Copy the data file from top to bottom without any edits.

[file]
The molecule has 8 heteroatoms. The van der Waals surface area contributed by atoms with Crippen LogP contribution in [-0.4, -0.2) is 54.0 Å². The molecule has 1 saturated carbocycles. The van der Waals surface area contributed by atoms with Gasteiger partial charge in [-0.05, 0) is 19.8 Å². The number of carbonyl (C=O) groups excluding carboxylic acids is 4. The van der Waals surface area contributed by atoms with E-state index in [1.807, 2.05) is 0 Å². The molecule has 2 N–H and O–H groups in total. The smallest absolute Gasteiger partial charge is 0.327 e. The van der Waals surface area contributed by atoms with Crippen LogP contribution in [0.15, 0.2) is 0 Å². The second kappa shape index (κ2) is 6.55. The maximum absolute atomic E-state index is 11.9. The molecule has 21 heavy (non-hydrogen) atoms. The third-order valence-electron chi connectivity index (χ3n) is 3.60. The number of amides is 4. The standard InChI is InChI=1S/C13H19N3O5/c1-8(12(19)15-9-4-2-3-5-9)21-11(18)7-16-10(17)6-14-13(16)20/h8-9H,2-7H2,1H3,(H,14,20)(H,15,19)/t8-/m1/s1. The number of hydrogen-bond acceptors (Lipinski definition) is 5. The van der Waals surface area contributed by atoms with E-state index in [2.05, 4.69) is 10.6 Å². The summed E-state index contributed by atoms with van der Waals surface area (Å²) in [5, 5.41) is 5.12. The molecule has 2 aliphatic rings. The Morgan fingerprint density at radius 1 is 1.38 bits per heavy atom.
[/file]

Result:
The molecule has 8 heteroatoms. The van der Waals surface area contributed by atoms with Crippen LogP contribution in [-0.4, -0.2) is 54.0 Å². The molecule has 1 saturated carbocycles. The van der Waals surface area contributed by atoms with Gasteiger partial charge in [-0.05, 0) is 19.8 Å². The number of carbonyl (C=O) groups excluding carboxylic acids is 4. The van der Waals surface area contributed by atoms with E-state index in [1.807, 2.05) is 0 Å². The molecule has 2 N–H and O–H groups in total. The smallest absolute Gasteiger partial charge is 0.327 e. The van der Waals surface area contributed by atoms with Crippen LogP contribution in [0.15, 0.2) is 0 Å². The second kappa shape index (κ2) is 6.55. The maximum absolute atomic E-state index is 11.9. The molecule has 21 heavy (non-hydrogen) atoms. The third-order valence-electron chi connectivity index (χ3n) is 3.60. The number of amides is 4. The standard InChI is InChI=1S/C13H19N3O5/c1-8(12(19)15-9-4-2-3-5-9)21-11(18)7-16-10(17)6-14-13(16)20/h8-9H,2-7H2,1H3,(H,14,20)(H,15,19)/t8-/m1/s1. The number of hydrogen-bond acceptors (Lipinski definition) is 5. The van der Waals surface area contributed by atoms with E-state index in [2.05, 4.69) is 10.6 Å². The summed E-state index contributed by atoms with van der Waals surface area (Å²) in [5, 5.41) is 5.12. The molecule has 2 aliphatic rings. The Morgan fingerprint density at radius 1 is 1.38 bits per heavy atom.